## 3.3 Thermal properties

Thermal properties (specifically, specific heat, thermal conductivity and thermal diffusivity) are widely used in the engineering development and corresponding calculations related to thermal treatment of the seeds. The thermal-related properties were measured using the grinded seeds, which were notably influenced by particle size of the seeds meal [23]. Figure 6 shows the distribution of particle size of Cassia tora seeds meal was determined by the fourteen-layer sieve method [28]. The average particle size of the seeds meal used for the thermal measurement is thus determined to be 556.86 µm.

Since water has relatively specific heat and thermal conductivity, temperature and moisture content exert a great influence on the thermal properties of seeds. Therefore, a slight increment of moisture content results in significant increment in specific heat value (Fig. 7). When the moisture content varied from 7–19%, the specific heat enlarged from 1.714 to 3.764 J·g− 1·K− 1, 2.568 to 4.354 J·g− 1·K− 1, 2.935 to 4.769 J·g− 1·K− 1, 3.282 to 5.122 J·g− 1·K− 1, 3.892 to 5.777 J·g− 1·K− 1 and 4.197 to 6.141 J·g− 1·K− 1 at 25°C, 45°C, 65°C, 85°C, 105°C and 125°C. Similar reports were also found in gelatin-free marshmallow [29], green bean seed [30] and lespedeza seeds [19].

\({C_P}{\text{=}}~0.{\text{98+}}6.{\text{62}} \times {\text{1}}{{\text{0}}^{{\text{-2}}}}M+{\text{2}}{\text{.32}} \times {\text{1}}{{\text{0}}^{{\text{-2}}}}T\) (*R*2 = 0.9807) (Fit. 14)

The thermal conductivity of Cassia tora seeds meal, as shown in Fig. 8, was discovered to be 0.068–0.098 W·m− 1·K− 1, 0.078–0.112 W·m− 1·K− 1, 0.089–0.125 W·m− 1·K− 1, 0.098–0.136 W·m− 1·K− 1, 0.108–0.148 W·m− 1·K− 1, 0.119–0.159 W·m− 1·K− 1, respectively, at 25°C, 45°C, 65°C, 85°C, 105°C and 125°C in moisture ranges of 7%- 19% (Fig. 8). Thermal conductivity enlarged with increased moisture content and temperature. Similar phenomena and laws of thermal conductivity have also been discovered related to pomegranate (Punica granatum) fruit [31], sesame seed gum [32], soybean grains [24], and watermelon seeds [33]. Thermal conductivity can quadratic functioned with moisture content (M) and temperature (T) using multiple regression analysis:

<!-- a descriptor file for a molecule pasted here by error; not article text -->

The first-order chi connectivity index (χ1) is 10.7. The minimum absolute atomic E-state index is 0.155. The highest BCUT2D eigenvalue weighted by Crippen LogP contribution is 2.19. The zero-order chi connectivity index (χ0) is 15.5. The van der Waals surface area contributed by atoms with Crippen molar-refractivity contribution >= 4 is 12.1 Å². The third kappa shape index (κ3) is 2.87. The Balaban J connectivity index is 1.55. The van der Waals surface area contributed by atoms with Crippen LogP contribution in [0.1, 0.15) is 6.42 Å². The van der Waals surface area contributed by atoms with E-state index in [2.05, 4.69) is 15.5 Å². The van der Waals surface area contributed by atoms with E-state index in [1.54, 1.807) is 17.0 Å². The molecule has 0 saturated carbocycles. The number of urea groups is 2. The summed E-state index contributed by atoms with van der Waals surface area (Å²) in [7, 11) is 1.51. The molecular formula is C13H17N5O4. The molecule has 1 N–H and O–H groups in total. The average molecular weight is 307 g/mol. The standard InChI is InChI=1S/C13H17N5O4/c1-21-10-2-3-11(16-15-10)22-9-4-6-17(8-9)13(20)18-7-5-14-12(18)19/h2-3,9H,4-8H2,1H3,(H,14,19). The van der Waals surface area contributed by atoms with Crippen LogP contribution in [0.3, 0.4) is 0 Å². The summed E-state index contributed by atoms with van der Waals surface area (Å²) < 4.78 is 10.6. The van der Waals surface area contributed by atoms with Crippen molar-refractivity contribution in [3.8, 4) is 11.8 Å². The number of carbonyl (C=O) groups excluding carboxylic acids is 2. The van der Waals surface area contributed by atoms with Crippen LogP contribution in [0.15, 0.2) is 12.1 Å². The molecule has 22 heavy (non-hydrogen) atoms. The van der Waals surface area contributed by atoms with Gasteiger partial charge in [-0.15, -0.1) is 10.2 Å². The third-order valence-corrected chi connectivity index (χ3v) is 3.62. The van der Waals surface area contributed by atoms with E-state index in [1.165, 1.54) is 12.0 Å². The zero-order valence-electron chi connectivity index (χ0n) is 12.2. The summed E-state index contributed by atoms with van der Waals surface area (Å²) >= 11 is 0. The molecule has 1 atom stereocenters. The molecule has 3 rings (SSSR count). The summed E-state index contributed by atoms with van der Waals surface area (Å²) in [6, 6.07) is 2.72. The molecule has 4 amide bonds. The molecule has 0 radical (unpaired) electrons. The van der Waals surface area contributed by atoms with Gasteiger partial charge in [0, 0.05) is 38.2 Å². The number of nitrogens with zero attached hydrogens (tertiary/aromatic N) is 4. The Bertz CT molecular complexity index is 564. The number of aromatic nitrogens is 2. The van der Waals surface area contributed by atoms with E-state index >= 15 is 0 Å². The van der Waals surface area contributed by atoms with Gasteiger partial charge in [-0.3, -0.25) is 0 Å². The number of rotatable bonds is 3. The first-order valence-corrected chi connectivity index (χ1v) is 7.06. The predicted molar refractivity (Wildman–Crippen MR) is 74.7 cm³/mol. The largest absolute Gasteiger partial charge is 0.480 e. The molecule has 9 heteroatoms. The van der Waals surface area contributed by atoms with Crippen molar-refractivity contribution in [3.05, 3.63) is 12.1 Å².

\(k{\text{=}}~0.{\text{046+}}0.01M+6.61 \times {\text{1}}{{\text{0}}^{{\text{-5}}}}{M^2} - {\text{2}}{\text{.14}} \times {\text{1}}{{\text{0}}^{{\text{-7}}}}{T^2}+1 \times {\text{1}}{{\text{0}}^{{\text{-5}}}}MC\) (*R*2 = 0.984) (Fit. 15)

The curves and change laws between moisture contents and thermal diffusivity of seed meal at various temperatures are shown in Fig. 9. The results show that the thermal diffusivity increased as moisture contents increased. The thermal diffusivity was found to decrease from 5.21×10− 8 to 4.53×10− 8 m2/s, from 5.75×10− 8 to 4.91×10− 8 m2/s, from 6.11×10− 8 to 5.17×10− 8 m2/s, from 6.52×10− 8 to 5.36×10− 8 m2/s, from 7.17×10− 8 to 5.77×10− 8 m2/s, from 7.36×10− 8 to 5.84×10− 8 m2/s, respectively, at 25°C, 45°C, 65°C, 85°C, 105°C and 125°C in moisture ranges of 7%- 19%. An increasing trend in thermal conductivity of the grinded Cassia tora seeds was also observed with the increase in temperature. Regression analysis in the fitting equation showed that there is also a multiple relationship for thermal diffusivity (α), moisture content (M) together with temperature (T) as follows:

\(\alpha \times {10^{{\text{-}}7}}{\text{=}}0.5 - 0.5 \times {\text{1}}{{\text{0}}^{{\text{-2}}}}M{\text{+}}4.49 \times {\text{1}}{{\text{0}}^{{\text{-5}}}}{M^2}{\text{+}}0.03 \times T - {\text{4}}{\text{.20}} \times {\text{1}}{{\text{0}}^{{\text{-7}}}}{T^2} - 7.34 \times {\text{1}}{{\text{0}}^{{\text{-5}}}}MC\) (*R*2 = 0.986) (Fit.16)

The facts that thermal diffusivity of Cassia tora seed meal showed a decreasing trend with increased moisture content and increase with increased temperature, are identical with some previous findings, such as for watermelon seeds [34], jack bean seeds [35], and green bean seed [30].